Complexity as a Challenge and Networking as Part of the Solution

Complexity as a Challenge and Networking as Part of the Solution

Defining what and how to change is never easy. Lately, it seems particularly challenging. This difficulty arises because social processes are very dynamic, and events around the world have never been more interconnected, geographically, thematically, economically, politically, and in many other ways. These are turbulent times; changes happen quickly and are often unexpected. It’s hard, almost impossible, to predict events, even in the near future, let alone the distant future. However, it’s necessary to act, to strive to achieve goals for improvement in various areas. Improvements in the field of economics are often the focus of public policies and interventions, which address this area in different ways. But it’s not at all easy to define what needs to be done.

An intervention that leads to change is often executed as a project. A project begins by identifying a problem. Then, a solution is defined, which also forms the initial goal setting; activities are developed and scheduled, and the necessary resources are determined. Clearly, well-defined problem identification is a very important step in project preparation, as the problem definition affects the definition of project elements, goals, activities, and resources. It’s also important in implementation, as a well-defined problem significantly reduces the effort needed to present the project to target groups and ensure their active participation. And most importantly, a well-defined problem means solving a real issue, i.e., achieving real, truly necessary improvement.

In today’s conditions, it’s necessary to thoroughly investigate the identified problem and avoid the danger of addressing symptoms rather than causes. Only after exhausting all the “why” questions can we consider that we are close to identifying and defining the problem. And these “why” questions should cover numerous subjects and relations, not just from the immediate environment of the observed phenomenon but also the broader context. For example, when discussing businesses that primarily operate in the domestic market, it’s necessary to consider the international environment, as they already face competition from other countries in the local market, not just when they try to export and enter foreign markets. Moreover, equipment, knowledge, and even ideas in business often come from the international environment. Therefore, local companies are integrated into international value chains in various ways, affecting their operations and results. Thus, the problems they face should be viewed in this context.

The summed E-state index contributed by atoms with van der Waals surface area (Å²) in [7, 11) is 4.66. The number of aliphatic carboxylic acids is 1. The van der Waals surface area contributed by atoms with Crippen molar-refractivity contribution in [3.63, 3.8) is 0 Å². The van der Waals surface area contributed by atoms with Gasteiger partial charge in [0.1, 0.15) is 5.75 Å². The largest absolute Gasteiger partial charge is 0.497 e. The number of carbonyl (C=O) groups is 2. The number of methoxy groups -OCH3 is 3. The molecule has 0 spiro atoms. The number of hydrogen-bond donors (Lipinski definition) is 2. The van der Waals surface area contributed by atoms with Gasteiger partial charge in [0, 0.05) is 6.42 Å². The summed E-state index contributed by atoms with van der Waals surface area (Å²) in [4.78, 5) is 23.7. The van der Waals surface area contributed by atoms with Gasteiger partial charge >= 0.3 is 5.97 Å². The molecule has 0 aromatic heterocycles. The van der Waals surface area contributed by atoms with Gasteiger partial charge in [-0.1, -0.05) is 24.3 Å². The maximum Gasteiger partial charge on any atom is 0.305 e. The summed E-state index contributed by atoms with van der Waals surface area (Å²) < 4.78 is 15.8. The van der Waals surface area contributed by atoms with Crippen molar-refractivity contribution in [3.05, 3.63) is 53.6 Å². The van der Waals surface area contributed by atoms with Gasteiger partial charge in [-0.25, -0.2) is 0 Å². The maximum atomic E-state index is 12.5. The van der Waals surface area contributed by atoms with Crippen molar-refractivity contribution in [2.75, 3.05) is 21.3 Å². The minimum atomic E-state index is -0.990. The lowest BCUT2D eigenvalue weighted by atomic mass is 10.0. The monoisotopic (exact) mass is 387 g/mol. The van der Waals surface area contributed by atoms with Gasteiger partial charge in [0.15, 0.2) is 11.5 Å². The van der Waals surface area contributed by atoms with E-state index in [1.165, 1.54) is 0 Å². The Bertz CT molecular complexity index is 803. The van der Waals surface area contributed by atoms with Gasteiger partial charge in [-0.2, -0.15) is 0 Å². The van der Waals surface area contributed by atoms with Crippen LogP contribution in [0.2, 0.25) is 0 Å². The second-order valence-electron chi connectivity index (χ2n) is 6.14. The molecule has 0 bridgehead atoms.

A project approach based on linear processes, assumptions of predictability, and the assumption that the causes are truly identified, with clearly defined cause-and-effect relationships, can show serious weaknesses in practice. However, this does not mean that methods like project cycle management are not applicable. They are, but only when conditions are sufficiently known, the problem is well-researched and defined, and there is a good understanding of the context. Even in such cases, unexpected changes that affect implementation and outcomes can occur. Simply, some things cannot be predicted. But it’s necessary to react when they happen. What we can do is be aware that such possibility exists, prepare as much as possible for different scenarios, and incorporate mechanisms and resources into the project design that allow a certain degree of flexibility and adaptation to achieve defined results and desired change even under changed conditions. For example, we can plan resources that can timely notice and respond to possible negative impacts from the environment. For instance, a project team that includes people with knowledge and experience in various fields will likely notice changes in the environment that can negatively affect the project results sooner. Such team can find alternative solutions to achieve defined goals. Also, we don’t give up on goals; we just find other ways to achieve them if such need arises. The approach should also include perspectives from the point of view of complexity, where we are not sure of causal links, but there is a need for action. Even in the project’s preparation, we can consider whether we are facing a complex situation or not. The Cynefin framework (About – Cynefin Framework – The Cynefin Co) is very useful in helping to determine in which area the problem lies, and based on that, we can better plan further actions.